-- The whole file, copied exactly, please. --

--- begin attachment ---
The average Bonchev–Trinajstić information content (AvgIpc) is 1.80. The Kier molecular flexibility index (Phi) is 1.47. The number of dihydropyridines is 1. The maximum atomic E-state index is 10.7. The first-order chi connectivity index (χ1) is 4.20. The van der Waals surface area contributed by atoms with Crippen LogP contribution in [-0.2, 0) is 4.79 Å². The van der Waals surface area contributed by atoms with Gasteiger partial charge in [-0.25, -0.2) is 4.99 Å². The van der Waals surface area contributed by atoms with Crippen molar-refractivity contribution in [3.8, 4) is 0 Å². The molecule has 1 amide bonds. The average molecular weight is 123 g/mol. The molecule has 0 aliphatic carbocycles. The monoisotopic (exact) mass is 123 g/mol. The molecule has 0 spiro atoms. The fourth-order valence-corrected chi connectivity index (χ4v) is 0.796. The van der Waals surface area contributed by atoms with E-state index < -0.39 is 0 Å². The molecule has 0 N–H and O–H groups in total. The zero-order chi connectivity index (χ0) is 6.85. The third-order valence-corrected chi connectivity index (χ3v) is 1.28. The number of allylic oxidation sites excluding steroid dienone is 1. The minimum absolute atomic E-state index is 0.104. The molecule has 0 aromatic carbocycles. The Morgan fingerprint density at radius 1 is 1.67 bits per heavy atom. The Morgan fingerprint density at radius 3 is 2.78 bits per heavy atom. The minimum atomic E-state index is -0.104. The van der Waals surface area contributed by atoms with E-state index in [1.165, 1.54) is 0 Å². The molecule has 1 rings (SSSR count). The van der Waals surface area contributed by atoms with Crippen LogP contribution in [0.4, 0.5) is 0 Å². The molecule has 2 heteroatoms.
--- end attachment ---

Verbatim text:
The average Bonchev–Trinajstić information content (AvgIpc) is 1.80. The Kier molecular flexibility index (Phi) is 1.47. The number of dihydropyridines is 1. The maximum atomic E-state index is 10.7. The first-order chi connectivity index (χ1) is 4.20. The van der Waals surface area contributed by atoms with Crippen LogP contribution in [-0.2, 0) is 4.79 Å². The van der Waals surface area contributed by atoms with Gasteiger partial charge in [-0.25, -0.2) is 4.99 Å². The van der Waals surface area contributed by atoms with Crippen molar-refractivity contribution in [3.8, 4) is 0 Å². The molecule has 1 amide bonds. The average molecular weight is 123 g/mol. The molecule has 0 aliphatic carbocycles. The monoisotopic (exact) mass is 123 g/mol. The molecule has 0 spiro atoms. The fourth-order valence-corrected chi connectivity index (χ4v) is 0.796. The van der Waals surface area contributed by atoms with E-state index < -0.39 is 0 Å². The molecule has 0 N–H and O–H groups in total. The zero-order chi connectivity index (χ0) is 6.85. The third-order valence-corrected chi connectivity index (χ3v) is 1.28. The number of allylic oxidation sites excluding steroid dienone is 1. The minimum absolute atomic E-state index is 0.104. The molecule has 0 aromatic carbocycles. The Morgan fingerprint density at radius 1 is 1.67 bits per heavy atom. The Morgan fingerprint density at radius 3 is 2.78 bits per heavy atom. The minimum atomic E-state index is -0.104. The van der Waals surface area contributed by atoms with E-state index in [1.165, 1.54) is 0 Å². The molecule has 1 rings (SSSR count). The van der Waals surface area contributed by atoms with Crippen LogP contribution in [0.4, 0.5) is 0 Å². The molecule has 2 heteroatoms.